What is a Deposit Protection Scheme and how does it protect me as a Landlord?
All tenant deposits must be registered with a government approved tenancy Deposit Protection Scheme.
When letting out a property, a deposit will be paid by the tenant as security against damage or non-payment of rent. In 2007 it became compulsory for all landlords to protect this deposit under a Deposit Protection Scheme which safeguards the money so that it will be returned to the tenant at the end of the tenancy as long as all conditions have been met. This protection was introduced to help raise lettings industry standards and ensure tenants are treated fairly at the end of the tenancy.
There are three government approved schemes which a Landlord can choose to protect the deposit through. These are:
The Deposit Protection Service (DPS)
The Tenancy Deposit Scheme (TDS)
Under each of these schemes there are two options available for how the money is secured; a custodial scheme and an insurance scheme. Which you choose will depend on whether you prefer to hold the monetary deposit amount yourself or have it secured independently.
Custodial Scheme: In a ‘Custodial Scheme’ the landlord pays the actual monetary value of the deposit to the scheme who hold it in a client account until the end of the tenancy.
Insurance Based Scheme: In an ‘Insurance Based Scheme’ the landlord is able to keep the deposit monies themselves and choose to pay a fee to the scheme to protect it.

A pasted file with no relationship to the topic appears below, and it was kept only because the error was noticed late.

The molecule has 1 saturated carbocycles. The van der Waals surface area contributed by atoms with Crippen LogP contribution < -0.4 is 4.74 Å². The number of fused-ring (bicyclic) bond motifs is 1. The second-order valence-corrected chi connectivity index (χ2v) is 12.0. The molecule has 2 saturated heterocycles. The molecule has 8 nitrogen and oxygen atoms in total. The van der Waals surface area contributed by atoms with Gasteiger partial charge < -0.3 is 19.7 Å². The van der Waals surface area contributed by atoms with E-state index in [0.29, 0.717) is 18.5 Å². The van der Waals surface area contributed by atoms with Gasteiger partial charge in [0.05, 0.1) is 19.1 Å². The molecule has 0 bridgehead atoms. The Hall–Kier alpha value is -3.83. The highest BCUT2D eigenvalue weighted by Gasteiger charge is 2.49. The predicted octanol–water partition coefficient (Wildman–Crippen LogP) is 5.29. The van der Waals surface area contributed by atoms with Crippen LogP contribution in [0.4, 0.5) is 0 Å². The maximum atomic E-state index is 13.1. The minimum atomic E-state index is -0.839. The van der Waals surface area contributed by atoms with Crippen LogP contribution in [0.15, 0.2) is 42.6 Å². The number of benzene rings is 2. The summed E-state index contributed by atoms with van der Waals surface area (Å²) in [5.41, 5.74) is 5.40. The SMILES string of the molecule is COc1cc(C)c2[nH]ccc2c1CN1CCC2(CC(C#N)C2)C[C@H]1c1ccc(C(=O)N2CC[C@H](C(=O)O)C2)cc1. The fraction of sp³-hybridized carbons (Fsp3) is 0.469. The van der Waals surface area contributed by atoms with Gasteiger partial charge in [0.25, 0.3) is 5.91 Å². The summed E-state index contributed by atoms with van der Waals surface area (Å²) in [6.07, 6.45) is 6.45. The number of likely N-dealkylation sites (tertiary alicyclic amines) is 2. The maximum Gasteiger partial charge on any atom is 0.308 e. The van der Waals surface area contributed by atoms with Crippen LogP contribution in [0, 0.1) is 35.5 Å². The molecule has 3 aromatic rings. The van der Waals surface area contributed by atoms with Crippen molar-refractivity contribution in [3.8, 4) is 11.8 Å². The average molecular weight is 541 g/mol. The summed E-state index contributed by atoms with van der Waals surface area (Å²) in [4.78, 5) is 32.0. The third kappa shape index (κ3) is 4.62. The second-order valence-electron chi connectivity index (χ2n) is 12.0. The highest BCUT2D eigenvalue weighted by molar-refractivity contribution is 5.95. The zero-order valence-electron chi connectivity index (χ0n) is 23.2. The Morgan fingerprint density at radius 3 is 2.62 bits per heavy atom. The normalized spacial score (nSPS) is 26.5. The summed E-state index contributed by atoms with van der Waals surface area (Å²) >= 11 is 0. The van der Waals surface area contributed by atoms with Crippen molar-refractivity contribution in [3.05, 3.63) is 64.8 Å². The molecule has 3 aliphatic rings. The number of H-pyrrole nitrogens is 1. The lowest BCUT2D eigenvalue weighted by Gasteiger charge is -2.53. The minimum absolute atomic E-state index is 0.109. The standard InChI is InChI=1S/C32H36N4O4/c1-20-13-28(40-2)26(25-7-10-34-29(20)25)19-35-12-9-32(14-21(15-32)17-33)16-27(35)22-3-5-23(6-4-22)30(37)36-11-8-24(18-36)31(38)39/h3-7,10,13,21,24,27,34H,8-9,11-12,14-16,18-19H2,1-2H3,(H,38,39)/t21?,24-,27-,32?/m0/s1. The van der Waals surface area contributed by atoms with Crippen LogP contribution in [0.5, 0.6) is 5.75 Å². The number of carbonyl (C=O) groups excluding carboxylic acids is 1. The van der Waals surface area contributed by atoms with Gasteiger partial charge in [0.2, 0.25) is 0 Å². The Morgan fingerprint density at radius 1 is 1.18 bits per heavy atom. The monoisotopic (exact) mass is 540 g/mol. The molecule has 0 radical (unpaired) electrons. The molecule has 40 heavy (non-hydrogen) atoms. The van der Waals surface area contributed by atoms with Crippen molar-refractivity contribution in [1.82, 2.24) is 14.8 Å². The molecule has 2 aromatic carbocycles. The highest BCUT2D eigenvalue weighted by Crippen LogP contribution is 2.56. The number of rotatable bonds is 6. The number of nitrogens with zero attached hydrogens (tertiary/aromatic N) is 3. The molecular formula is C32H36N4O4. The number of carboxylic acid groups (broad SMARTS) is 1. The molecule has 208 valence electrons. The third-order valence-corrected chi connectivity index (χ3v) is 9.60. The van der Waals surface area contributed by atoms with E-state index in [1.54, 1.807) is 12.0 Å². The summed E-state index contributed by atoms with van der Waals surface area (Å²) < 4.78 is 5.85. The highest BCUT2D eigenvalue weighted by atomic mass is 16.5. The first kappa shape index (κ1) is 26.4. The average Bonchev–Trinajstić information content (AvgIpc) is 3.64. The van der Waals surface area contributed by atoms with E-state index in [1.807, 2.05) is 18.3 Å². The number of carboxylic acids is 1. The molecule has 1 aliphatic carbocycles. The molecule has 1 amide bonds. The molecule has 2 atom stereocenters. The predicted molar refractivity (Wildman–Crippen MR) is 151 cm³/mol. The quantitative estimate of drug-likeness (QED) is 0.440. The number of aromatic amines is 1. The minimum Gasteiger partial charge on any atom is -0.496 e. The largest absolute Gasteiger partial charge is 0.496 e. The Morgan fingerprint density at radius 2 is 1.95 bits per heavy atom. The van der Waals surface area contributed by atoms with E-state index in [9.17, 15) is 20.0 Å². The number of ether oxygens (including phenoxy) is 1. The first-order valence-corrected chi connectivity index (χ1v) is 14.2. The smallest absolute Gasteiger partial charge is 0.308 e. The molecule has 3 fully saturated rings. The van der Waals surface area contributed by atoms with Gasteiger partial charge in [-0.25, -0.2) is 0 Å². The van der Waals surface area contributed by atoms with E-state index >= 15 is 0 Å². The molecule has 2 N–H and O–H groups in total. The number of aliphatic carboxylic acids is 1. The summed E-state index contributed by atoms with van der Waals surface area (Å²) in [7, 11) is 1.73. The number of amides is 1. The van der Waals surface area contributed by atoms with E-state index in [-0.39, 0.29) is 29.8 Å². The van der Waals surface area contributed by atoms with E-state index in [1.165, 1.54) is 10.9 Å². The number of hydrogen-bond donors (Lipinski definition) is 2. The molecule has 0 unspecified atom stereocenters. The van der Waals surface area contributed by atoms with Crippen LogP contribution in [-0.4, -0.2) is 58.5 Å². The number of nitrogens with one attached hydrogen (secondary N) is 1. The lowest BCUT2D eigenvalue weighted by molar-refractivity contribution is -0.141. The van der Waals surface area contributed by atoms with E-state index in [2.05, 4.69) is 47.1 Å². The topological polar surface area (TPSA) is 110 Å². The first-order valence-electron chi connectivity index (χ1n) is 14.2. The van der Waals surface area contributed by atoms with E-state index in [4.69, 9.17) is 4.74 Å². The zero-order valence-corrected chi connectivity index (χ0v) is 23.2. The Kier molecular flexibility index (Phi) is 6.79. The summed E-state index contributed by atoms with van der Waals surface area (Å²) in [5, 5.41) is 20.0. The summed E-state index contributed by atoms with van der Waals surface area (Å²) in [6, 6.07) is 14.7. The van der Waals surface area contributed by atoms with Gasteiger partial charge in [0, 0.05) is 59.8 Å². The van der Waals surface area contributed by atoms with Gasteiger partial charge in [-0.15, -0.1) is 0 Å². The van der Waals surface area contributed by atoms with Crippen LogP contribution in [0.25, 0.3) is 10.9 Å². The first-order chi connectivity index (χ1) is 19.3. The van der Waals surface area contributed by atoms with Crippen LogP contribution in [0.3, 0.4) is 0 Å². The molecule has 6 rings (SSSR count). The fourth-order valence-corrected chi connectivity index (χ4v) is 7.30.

Regardless of which scheme a landlord chooses to use, Once the deposit has been protected, a landlord must send proof of this to the tenants along with the following information:
the amount of the deposit
the address of the property
whether the deposit is in an insured or custodial scheme
the name and contact details of the tenancy deposit protection (TDP) scheme and its dispute resolution service
landlord or agent correspondence details
reasons why you may withhold the deposit at the end of the tenancy
how the tenant goes about getting the deposit back at the end of the tenancy
what the tenant should do if they can’t get hold of the landlord at the end of the tenancy
what to do if there’s a dispute over the deposit
The Deposit Protection scheme that you use will provide you with a templated document to fill in the necessary information.
As a landlord you must comply with the rules of the scheme to ensure that you have a valid claim to withhold the deposit in the event of any damages. To comply fully you must:
Protect the deposit amount within 30 days of the commencement of the tenancy.
Have an inventory of the property condition carried out at the outset of the tenancy which is agreed to and signed by both tenant and landlord.
Ensure that the details of the deposit registered (with name and contact details of the tenants, start and end date of the tenancy agreement and exact deposit amount) are 100% accurate.
Provide proof of the deposit protection and details of the scheme (‘Prescribed Information’) in writing to the tenant (and any interested third party) within the 30 day period.
If you fail to carry out any stage of the deposit protection process correctly there can be very serious repercussions. Failure to serve the deposit information within the correct timescales may make a Section 21 Notice to regain possession of the property invalid and the court may also order you to repay up to 3 times the deposit value to the tenants as a fine.
As part of a managed service with ludlowthompson you can choose for us to take care of the deposit protection for you. Your Property Manager can guide you on the process.
3rd July 2015
DISCLAIMER: Neither ludlowthompson nor their ‘experts’ take any responsibility for any action or loss incurred by readers of these pages. The reader acts on advice at their own risk. Answers to questions are not exhaustive. Financial advice must always be sought from a professional financial adviser
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